This study area includes representative basins IWB-RB-5-6-7, which are drained by the Kneehills, Threehills, Ghostpine, and Lonepine Creeks. The area is generally bounded by longitude lines 113o 00' and 114o 00' and by latitudes 51o 21' and 52o 10' and covers an area of approximately 4,569 km2, or 1,767 square miles. The elevation ranges from 2,500 to 3,300 feet (4,500-5,940) meters above MSL. The area is dominantly prairie parkland, grain is the main farm product. The mean annual amount of precipitation varies from 17 inches over the northern part of the area to 14 inches over the southern part; more than 1/3 of the precipitation occurs in June and July. Annual runoff approximates 1/2 inch over the area.
The surficial material consists of a veneer of till, outwash, and/or lake deposits of Pleistocene to post-Pleistocene age, overlying Paskapoo Sandstone of Tertiary age. At the confluence of the basins the main creeks cut through the Paskapoo Formation into the sandstones and shales of the underlying Edmonton Formation (Upper Cretaceous age). Generally the tills and lake deposits have low permeability values, while the permeability values of the Paskapoo Sandstone and outwash deposits are fair to good.
This study is being conducted by D.R. Stevenson for the Groundwater Division, Research Council of Alberta.
Co-operating agencies are the Meteorological Branch, Canada Department of Transport, who supplied and installed the weather instruments at the meteorological sites, two of which have been incorporated into the 'National Climate' network, and the Water Survey of Canada, Inland Waters Branch Department of Energy, Mines and Resources, who are installing the steam-discharge stations.
The objectives of this study are the following:
1.To establish the hydrologic budget of a prairie watershed under cultivation where natural soil moisture and drainage conditions exist;
2.To establish relationships among land-use, precipitation, runoff, soil moisture, and water-table fluctuation; and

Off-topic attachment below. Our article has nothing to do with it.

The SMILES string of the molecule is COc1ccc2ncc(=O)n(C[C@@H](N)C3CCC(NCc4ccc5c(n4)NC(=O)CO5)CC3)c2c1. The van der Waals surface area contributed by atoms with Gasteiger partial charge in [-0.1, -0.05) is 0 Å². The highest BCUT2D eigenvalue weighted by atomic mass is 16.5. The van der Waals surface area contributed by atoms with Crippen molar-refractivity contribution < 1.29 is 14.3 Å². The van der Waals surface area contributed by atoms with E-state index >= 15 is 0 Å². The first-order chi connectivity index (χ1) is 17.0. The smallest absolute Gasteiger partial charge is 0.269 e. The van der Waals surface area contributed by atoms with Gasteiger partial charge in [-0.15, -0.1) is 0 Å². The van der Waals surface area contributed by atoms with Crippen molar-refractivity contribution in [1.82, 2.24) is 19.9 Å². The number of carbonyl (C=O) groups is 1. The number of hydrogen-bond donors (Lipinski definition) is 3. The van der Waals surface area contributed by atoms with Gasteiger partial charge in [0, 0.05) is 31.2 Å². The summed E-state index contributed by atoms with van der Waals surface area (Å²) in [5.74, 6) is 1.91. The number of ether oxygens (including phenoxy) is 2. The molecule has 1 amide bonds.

3.To establish a relationship between the hydrologic cycle and the physiographic characteristics of the watershed.
The attached maps show the existing meteorological instrumentation, stream-discharge stations, and groundwater instrumentation. The regional groundwater observation well network was initiated in 1962 by Dr. Toth as part of a separate study. Monthly measurements of water-table fluctuation in 34 of these wells are being recorded. Continuous measurements are being recorded in a seven well cross section across the upper part of Threehills basin. The presence of existing instrumentation and its central location favored the Threehills basin being selected as the natural model for a water budget study. The hydrologic model derived from the Threehills study will be applied to the Ghostpine and Kneehills basin. In 1966 two small sub-basins drained by tributaries of Threehills Creek were selected for more detailed instrumentation. The Innisfail sub-basin covers 17.6 square miles (45.4 sq. km.) and is characteristic of the rolling, more densely wooded northern part of the area; the Threehills sub-basin covers 21.3 square miles (55.0 sq. km.) and is characteristic of the less hilly, more widely cultivated, arid southern part of the area.
Stevenson, D.R. (1967): Progress report on the hydrologic balance from a large prairie drainage basin in central Alberta, Canada; Research Council of Alberta, RCA/AGS Open File Report 1967-06, 8 p.